“2019 has been a big year in the digital payments space, with the introduction of new players and significant movements from big tech companies. Despite so many choices and seemingly never-ending hype, consumers will ultimately settle on one or two payment solutions that they use regularly, everywhere. In 2020, we’ll see more consumers choose payment solutions that they see as ubiquitous, simple, and easy. Those are not likely to be retailer-specific experiences.”
“Consumers will choose the likes of Apple Pay, Google Pay, Venmo or PayPal because they require little thought or planning at checkout, always work and are becoming more widely accepted. Those businesses that have successfully kept consumer payments inside their branded experience — think Starbucks, Target or Amazon — do so because they have figured out how to provide the consumer with enough extra benefits that it is worth the extra effort at checkout to choose a brand-specific option. What companies are realizing, however, is that this requires a non-trivial investment in both dollars and attention. For this reason, most businesses will likely choose to focus on their products and services and not on trying to own the customer payment journey.”
Banking as a service leads convergence
Cristina Vila is the CEO & founder of Cledara
“With Banking-as-a-Service lowering the barriers to entry, simple use cases like mobile-first bank accounts for consumers and SMEs are becoming very crowded. The challenge will be for new entrants and incumbents alike to combine financial capabilities in other user journeys that helps people achieve something they want or need, not just store their money and make payments. The number one trend we are starting to see is that a race has begun between non-fintech businesses adding banking and payment capabilities and fintech looking to add non-fintech features. The question is who will figure out the others’ area of core expertise first!”
Big tech launches more banking products
Omri Dahan is the Chief Revenue Officer at Marqeta
“There’s been a longstanding narrative that tech giants will become banks, and with Google announcing it will begin offering checking accounts in 2020, some may see this as finally coming true. But what this development shows us is that there’s a path to market now for tech giants to offer banking products without becoming banks at all. Google is looking to partner with Citigroup and Stanford Credit Union, taking advantage of the backing of an FDIC-insured settling bank and new modern technology platforms to create a modern banking product within the Google customer experience, without the same bureaucratic burden.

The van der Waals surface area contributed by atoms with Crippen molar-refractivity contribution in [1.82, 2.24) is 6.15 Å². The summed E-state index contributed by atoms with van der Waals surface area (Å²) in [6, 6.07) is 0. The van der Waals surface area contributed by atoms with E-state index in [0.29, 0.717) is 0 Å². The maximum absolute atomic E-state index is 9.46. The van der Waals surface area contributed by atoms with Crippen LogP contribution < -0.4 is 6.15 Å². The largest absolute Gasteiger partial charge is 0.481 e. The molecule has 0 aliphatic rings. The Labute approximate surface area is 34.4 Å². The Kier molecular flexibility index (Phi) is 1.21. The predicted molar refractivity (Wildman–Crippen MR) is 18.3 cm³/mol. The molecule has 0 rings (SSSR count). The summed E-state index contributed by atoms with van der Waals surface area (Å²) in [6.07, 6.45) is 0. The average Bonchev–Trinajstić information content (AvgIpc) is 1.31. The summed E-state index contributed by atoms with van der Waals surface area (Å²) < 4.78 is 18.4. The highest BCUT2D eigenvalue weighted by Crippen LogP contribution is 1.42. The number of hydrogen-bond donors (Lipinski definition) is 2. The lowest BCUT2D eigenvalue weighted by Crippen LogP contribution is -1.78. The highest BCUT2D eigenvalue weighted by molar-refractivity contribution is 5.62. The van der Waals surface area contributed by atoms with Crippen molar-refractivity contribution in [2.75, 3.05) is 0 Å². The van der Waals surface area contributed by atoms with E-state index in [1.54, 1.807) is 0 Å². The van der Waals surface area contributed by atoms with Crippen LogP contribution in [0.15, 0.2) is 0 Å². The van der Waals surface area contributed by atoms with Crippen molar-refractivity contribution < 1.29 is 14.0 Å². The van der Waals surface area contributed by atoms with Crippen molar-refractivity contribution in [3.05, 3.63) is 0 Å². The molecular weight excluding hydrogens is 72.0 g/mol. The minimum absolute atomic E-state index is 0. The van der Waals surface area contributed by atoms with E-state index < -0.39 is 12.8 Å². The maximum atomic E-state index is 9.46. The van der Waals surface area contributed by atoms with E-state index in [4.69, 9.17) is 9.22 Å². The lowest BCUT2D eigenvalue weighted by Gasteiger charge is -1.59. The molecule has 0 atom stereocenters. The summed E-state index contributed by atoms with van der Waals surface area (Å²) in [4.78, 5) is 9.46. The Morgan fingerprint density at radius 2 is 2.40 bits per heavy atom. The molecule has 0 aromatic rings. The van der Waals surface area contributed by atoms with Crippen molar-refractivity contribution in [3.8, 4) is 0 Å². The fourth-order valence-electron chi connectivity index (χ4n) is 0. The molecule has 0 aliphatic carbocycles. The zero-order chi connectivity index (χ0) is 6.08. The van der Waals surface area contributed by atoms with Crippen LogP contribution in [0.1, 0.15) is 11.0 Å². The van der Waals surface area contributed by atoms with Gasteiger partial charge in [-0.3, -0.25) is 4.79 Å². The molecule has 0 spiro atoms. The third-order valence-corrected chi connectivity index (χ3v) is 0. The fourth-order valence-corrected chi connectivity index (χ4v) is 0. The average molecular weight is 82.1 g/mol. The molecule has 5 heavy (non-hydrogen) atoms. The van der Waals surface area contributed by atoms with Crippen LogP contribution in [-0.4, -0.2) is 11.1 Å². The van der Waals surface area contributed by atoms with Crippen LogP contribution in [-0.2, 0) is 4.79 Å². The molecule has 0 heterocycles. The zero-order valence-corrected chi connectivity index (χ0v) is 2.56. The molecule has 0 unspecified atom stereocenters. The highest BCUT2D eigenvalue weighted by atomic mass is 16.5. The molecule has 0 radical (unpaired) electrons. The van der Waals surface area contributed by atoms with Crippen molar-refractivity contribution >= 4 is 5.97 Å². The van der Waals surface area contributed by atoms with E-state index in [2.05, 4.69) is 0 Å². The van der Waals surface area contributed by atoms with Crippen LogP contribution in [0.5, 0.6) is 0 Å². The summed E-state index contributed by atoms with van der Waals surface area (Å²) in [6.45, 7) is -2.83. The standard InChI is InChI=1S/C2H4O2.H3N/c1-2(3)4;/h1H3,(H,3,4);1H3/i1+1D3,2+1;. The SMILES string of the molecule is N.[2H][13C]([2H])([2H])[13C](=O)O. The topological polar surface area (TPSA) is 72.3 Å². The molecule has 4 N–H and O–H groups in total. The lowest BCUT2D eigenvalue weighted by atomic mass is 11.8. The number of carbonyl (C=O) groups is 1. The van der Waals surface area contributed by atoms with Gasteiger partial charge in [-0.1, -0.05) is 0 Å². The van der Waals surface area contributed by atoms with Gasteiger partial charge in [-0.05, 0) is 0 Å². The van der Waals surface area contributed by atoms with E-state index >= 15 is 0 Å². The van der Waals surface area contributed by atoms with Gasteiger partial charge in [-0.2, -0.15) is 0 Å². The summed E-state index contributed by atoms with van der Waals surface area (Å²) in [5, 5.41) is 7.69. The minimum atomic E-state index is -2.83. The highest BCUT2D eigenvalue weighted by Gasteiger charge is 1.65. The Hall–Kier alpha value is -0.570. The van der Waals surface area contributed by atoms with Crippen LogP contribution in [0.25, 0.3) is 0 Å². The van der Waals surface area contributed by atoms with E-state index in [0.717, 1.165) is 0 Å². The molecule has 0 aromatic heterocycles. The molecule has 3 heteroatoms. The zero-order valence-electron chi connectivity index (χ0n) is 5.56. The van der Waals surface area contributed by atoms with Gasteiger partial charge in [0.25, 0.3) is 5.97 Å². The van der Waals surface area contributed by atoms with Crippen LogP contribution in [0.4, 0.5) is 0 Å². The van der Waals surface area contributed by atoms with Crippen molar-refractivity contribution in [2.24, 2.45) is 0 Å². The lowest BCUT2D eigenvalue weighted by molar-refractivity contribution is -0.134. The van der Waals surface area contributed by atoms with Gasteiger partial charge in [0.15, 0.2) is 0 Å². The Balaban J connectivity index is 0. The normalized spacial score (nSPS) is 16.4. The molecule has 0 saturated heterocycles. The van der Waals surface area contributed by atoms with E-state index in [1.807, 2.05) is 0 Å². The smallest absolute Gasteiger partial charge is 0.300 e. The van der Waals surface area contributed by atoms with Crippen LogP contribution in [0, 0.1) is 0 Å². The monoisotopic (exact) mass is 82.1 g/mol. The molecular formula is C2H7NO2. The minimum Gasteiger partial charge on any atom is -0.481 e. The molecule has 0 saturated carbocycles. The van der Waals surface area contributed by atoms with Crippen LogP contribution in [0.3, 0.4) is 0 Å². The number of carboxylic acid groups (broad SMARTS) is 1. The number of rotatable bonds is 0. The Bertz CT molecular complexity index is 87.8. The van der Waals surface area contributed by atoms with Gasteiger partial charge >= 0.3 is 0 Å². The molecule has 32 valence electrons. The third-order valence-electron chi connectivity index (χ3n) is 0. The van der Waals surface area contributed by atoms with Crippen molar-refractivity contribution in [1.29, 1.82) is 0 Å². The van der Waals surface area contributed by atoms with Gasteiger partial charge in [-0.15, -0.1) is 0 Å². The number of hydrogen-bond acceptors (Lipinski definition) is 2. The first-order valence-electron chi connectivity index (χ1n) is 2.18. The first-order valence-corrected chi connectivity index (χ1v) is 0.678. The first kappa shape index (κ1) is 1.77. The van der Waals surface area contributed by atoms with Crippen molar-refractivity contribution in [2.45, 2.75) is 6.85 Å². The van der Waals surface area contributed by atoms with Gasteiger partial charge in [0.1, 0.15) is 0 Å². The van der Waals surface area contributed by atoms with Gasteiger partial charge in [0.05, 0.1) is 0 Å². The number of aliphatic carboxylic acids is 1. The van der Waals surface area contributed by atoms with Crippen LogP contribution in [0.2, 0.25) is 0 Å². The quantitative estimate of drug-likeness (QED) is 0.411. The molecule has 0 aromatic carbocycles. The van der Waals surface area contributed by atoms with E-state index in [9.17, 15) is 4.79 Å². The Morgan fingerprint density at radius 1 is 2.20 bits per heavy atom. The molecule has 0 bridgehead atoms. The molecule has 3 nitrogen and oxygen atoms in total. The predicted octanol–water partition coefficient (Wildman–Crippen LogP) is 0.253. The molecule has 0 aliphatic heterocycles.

I think in 2020 this will become an attractive model for other major tech giants, allowing them to innovate in the rapidly evolving digital banking space and providing in-demand services for their users. At a macro level, this will further push banks into more of a utility and bring into question the power of their brands with consumers.”
Robert Anderson is partner at FTV Capital
“Integrated vertical software with payment functionality, especially for small and mid-sized businesses, will continue to experience significant growth. As electronic payments grow towards ubiquity, the integration of payments into value-added software solutions provides tremendous value for businesses. Most merchants already have point-of-sale systems, but often lack purpose-built software to run, manage and grow their businesses while putting the customer first.
For example, the owner of a hair salon who rents out all 10 chairs to 10 different stylists, can use one solution to manage appointment bookings, stylist calendars, CRM/notifications, email marketing, promotions, inventory and handle payments. These vertical software providers not only more intimately understand their target markets, like health & wellness or retail, but also give SMBs more control over how they interact with customers and streamline the payments experience. The next generation of SMB payments will be characterized by valued-added functionality and vertical expertise.”
Will Reeves is the CEO of Fold:
“One of the biggest trends in payments that we will see continue into 2020 is adoption of credit card alternatives by vendors. Merchants like Walmart and Target have realized that by incentivizing their customers to use their own payment rails, they can avoid costly credit card fees and chargebacks, thereby generating much better ROI. As more companies discover the benefits of credit card payment alternatives, we will see development of more merchant-agnostic software that can be adopted by any vendor as a payments solution. Additionally, consumers will save more by taking advantage of the special discounts and rewards offered by merchants to encourage them to choose their payment method.”
David Poole is the head of the Financial Services Center of Excellence at Publicis Sapient
“The biggest payment trend for 2020 is simplicity. The rapid pace of payment innovation has resulted in a proliferation of new ways to pay making the point-of-sale cluttered with logos and complex and confusing for customers. 2020 will be the year it starts to get simpler. We’ve seen the first instances of a combined click to pay button with the EMV SRC logo, live now on a few sites with more to come in 2020 replacing Masterpass and Visa Checkout.
We’ll see fewer buttons, fewer steps in the process with increased adoption of stored payment within the browser, and fewer separate apps, replaced instead with effective one-stop services. A great example is PayPal acquiring coupon-ing service Honey, where the frustrating task of finding a valid coupon is now built into checkout. Expect more mergers and acquisitions to offer one-stop convenience. These lighter, accessible experiences will ensure payments are relegated to the background, and the emphasis can shift instead to using customer data to add value before and after the transaction, adapting the experience to the way the customer wants it and is most confident in how to access it.”